sun 26/05/2024

Peter Pan Goes Wrong, Alexandra Palace Theatre review - JM Barrie's classic as you have never seen it before | reviews, news & interviews

Peter Pan Goes Wrong, Alexandra Palace Theatre review - JM Barrie's classic as you have never seen it before

Peter Pan Goes Wrong, Alexandra Palace Theatre review - JM Barrie's classic as you have never seen it before

Mischief Theatre with another enjoyable farce

Katy Daghorn as Sandra/Wendy Darling and Ciaran Kellgren as Jonathan/Peter PanPhotographs by Robert Day

Mischief Theatre is a wonder of modern commercial theatre. In 2008, a group of young actors who had met at drama school started the ensemble – writing, producing, directing and performing their own work.

They had their big breakthrough with The Play That Goes Wrong, which started life in a pub theatre and went into the West End in 2013, and the “Goes Wrong” franchise has turned into a worldwide phenomenon.

Now Mischief's touring version of Peter Pan Goes Wrong lands at Alexandra Palace for the festive season; it's in the “secret theatre”, a magnificent Victorian theatre recently given new life after being used as a store room for several decades.

Peter Pan Goes Wrong is a show within a show. The Cornley Polytechnic Drama Society (from The Play That Goes Wrong) are performing their version of the much loved JM Barrie classic Peter Pan but, as ever, anything that could go wrong, does go wrong. Missing props, mistimed cues, collapsing sets and much worse befall the hapless and hopeless am-drams, including overweening egos and cast rivalry, in this delightful spoof of theatre and actory types.

The cast set our their stall in the first scene, as the Darling nursery goes from calm bedtime to a disaster zone within minutes. To say more would be spoil many, many funny – and genuinely thrilling – moments as havoc is wreaked, but suffice to say, falling scenery, dodgy pyrotechnics and costumes that catch fire are part of the fun. (Theatregoers should not be too anxious about the mayhem around them – the jeopardy is all on stage.)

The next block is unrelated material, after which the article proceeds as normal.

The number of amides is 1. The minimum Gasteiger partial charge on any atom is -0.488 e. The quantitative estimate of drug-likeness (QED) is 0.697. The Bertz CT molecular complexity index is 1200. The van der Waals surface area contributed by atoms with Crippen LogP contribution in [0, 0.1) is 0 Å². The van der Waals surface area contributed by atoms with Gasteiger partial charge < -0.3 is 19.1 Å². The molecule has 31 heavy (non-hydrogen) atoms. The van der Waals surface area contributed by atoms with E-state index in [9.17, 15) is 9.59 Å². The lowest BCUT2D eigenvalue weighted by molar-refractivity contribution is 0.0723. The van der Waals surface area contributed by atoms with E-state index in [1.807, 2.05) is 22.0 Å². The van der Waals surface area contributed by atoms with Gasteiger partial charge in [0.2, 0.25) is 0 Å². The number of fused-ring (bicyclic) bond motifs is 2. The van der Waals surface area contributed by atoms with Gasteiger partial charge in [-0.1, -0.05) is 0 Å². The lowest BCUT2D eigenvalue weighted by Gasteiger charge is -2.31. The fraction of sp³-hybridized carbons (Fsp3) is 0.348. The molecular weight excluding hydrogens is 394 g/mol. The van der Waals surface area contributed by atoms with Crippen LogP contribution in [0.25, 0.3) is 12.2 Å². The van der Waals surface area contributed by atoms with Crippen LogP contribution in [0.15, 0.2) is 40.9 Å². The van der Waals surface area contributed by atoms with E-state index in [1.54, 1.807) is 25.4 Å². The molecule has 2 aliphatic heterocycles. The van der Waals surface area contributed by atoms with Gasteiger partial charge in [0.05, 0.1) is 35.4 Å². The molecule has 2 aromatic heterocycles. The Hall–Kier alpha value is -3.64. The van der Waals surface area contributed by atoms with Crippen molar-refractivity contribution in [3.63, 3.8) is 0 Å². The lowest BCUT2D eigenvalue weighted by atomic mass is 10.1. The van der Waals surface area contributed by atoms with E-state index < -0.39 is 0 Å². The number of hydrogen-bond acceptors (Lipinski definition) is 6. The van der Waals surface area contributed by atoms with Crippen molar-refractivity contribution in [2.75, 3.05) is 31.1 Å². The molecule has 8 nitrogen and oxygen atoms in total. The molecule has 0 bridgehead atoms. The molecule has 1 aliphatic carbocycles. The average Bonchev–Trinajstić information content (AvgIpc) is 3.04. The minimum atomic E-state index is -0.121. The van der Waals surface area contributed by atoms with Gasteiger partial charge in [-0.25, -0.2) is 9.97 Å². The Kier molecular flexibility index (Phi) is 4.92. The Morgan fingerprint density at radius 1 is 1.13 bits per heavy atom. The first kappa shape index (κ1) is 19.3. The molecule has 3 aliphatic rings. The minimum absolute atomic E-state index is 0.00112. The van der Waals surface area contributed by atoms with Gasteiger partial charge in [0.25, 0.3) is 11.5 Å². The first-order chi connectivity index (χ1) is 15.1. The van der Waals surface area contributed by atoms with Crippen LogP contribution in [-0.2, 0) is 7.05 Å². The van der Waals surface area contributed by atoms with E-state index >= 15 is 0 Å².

In a marvellous ensemble cast, Katy Daghorn is a very knowing Sandra/Wendy Darling, who is in a rather more adult relationship than she should be with Jonathan (Ciaran Kellgren), who plays the boy who never grew up, Peter Pan. Tom Babbage is sweet as the lovelorn Max/Michael Darling, while Connor Crawford (pictured right) is note-prefect as the preening director Chris/Captain Hook. Crawford has one of the best gags as he keeps angrily reminding the audience: "This is not pantomime!" but they beg to disagree, and vocally.

The writers (Henry Lewis, Jonathan Sayer and Henry Shields) and director Adam Meggido wring every ounce of comedy – physical, visual and script gags – as they construct the farce, helped by a stage crew who must have pinpoint timings for on-stage “mistakes” to work. And while there are occasional longueurs and some jokes that don't bear the repetition they get, this is a clever, well performed entertainment.

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